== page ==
Queer Legalities: Identity and Change in Queer Spaces

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UCL Faculty of Laws (Gideon Schreier LT)

Bentham House

4-8 Endsleigh Gardens

London

WC1H 0EG

United Kingdom

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The LGBT+ Staff-Student Network in the Faculty of Laws and qUCL, UCL's cross university queer research group, invite you to join them for an end of year research forum titled 'Queer Legalities: Identity and Change in Queer Spaces'. This runs from 6pm to 9pm on Monday 13 May, with two papers (by Professor Chris Ashford and Cameron Giles of Northumbria University) followed by drinks, nibbles and networking.

Professor Ashford will speak to a paper titled 'Queer Spaces as Sites of Legal Resistance: Encounters in the ‘Ghetto’' and Cameron Giles to a paper titled, 'The Ambiguity and Fluidity of Queer Identities in the Worlds of Mobile Dating Apps'. Further information is below.


The Papers

1. Queer Spaces as Sites of Legal Resistance: Encounters in the ‘Ghetto’

Chris Ashford, Professor of Law and Society, Northumbria University

Recent decades have seen the Global North come to a new legal settlement with queers. Law – typically in the form of same-sex marriage or employment and entitlement reform – has been seen as an achievement in itself. The passing of a statute or the decision of a judge is arguably seen as a moment of queer victory. Words have become enough. This has inevitably led to LGBT and queer scholars and activists debating questions of ‘what next?’, yet this discourse that focuses on law as a goal, fails to acknowledge laws continuing function as a tool.

Queer spaces – in the form of law, economics, technology and identity politics are poured into a crucible in which community level settlements are forged. Historically, notably in New York and San Francisco, law has been used to curb the presence of bathhouses and other commercial public sex spaces. Globally, non-commercial cruising and other public sex environments have been criminalised and policed. In all, technology adds a virtual layer our conceptions of queer public space.

The previously libationary space of San Francisco’s Castro has seen nude groups criminalised if they don’t adhere to new regulations. In the UK, commercial pressures have seen the decline in the number of saunas available, notably in London, but night time economy initiatives have also seen law deployed to protect spaces – as in the RVT Future campaign to ‘preserve’ the historic gay bar and performance space known as the Royal Vauxhall Tavern. This paper will focus on San Francisco but forms part of a broader project also embracing London. This paper will explore these developments from a queer legal theory perspective and consider what the shifting legal status of queer spaces means for queer praxis.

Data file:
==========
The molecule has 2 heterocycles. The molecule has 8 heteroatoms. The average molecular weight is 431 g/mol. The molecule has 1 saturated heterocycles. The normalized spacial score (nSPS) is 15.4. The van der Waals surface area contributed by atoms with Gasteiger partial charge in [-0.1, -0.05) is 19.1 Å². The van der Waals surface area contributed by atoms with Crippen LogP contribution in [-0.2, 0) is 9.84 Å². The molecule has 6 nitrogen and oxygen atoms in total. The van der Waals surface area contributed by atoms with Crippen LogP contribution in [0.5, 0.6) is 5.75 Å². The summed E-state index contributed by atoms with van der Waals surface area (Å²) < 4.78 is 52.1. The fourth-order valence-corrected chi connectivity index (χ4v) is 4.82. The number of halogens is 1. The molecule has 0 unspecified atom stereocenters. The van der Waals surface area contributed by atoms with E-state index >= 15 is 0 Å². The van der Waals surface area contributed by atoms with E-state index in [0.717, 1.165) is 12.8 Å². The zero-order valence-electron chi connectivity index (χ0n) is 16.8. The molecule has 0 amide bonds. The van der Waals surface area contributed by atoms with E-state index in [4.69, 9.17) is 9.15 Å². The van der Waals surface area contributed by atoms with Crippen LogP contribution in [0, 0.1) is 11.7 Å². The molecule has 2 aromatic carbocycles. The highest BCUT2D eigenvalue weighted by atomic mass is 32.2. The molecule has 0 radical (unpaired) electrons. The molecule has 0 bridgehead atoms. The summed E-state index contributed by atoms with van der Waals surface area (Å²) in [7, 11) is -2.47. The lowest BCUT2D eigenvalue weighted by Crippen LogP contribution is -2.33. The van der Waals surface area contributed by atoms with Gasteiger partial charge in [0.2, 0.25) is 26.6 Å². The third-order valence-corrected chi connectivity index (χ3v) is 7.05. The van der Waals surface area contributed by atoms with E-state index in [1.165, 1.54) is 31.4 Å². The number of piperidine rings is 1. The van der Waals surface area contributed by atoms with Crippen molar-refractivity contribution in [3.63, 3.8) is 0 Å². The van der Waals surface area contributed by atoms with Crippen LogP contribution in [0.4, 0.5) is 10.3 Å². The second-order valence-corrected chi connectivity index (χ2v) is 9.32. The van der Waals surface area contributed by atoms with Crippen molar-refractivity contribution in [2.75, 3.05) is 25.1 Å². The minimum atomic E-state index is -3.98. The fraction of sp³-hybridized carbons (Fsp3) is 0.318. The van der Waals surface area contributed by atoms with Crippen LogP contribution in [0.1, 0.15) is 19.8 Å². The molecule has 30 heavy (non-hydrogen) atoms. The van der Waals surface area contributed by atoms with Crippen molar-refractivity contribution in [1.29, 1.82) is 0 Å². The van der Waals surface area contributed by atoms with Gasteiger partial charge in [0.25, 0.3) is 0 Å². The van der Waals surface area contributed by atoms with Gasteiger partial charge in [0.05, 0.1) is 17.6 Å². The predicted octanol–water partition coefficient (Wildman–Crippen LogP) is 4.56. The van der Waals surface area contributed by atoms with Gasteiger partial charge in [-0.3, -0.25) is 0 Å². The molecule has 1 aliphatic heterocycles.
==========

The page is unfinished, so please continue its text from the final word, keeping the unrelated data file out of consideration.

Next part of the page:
2. The Ambiguity and Fluidity of Queer Identities in the Worlds of Mobile Dating Apps

Cameron Giles, PhD Candidate and Associate Lecturer, Northumbria University

Mobile dating applications, which remain popular among queer people in the UK – particularly among men who have sex with men, afford users the ability to create and recreate their visible identities through a myriad of different categorisation, labelling and descriptive options. This, combined with the real-time location-based nature of dating apps, contributes to a lasting, perhaps irresolvable, instability in the identities expressed by users in profiles on these apps. These applications blur the boundaries between visibility and invisibility, online and off, to create a multitude of geographically and technologically linked but separated publics.

The precarious nature of these spaces contributes to ongoing conflict around the conceptions of the “real” and “authentic” as they have come to be framed and re-framed by app users and observers. Particular challenges arise surrounding the labels and categories deployed by applications in the profiles and how these terms are subsequently utilised, evaluated and recontextualised by app users.

This paper focuses on how these challenges might arise in a legal context, particularly where lawyers seek to introduce application usage and user profiles as evidence. The project it is taken from focuses on these issues in the context of specific criminal proceedings, but these challenges are likely to arise in multiple areas where questions arise over how the information placed in app profiles is subsequently interpreted by others using the app and beyond.


About The Speakers

Professor Ashford joined Northumbria Law School in May 2013 as Professor of Law and Society. Chris is currently the Director of Research and Innovation for the Law School and is also leading the Law REF 2021 submission. He has published widely on the area of law and sexuality and legal education, engaging with a range of criminal justice issues. A queer theorist; Chris' research explores the intersection of law, sexuality and technology and has focused upon the phenomena of public sex, male for male sex work and more recently, barebacking.

Cameron Giles is is a PhD Candidate in the School of Law at Northumbria University. Previously, Cameron completed the MLaw (BPTC Exempting) Degree at Northumbria and was Called to the Bar by Inner Temple in 2016. He then went on to complete an LLM in Legal and Political Theory at the University of York. Cameron’s research looks at the role of dating applications as evidence


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Location

UCL Faculty of Laws (Gideon Schreier LT)

Bentham House

4-8 Endsleigh Gardens

London

WC1H 0EG

United Kingdom

View Map

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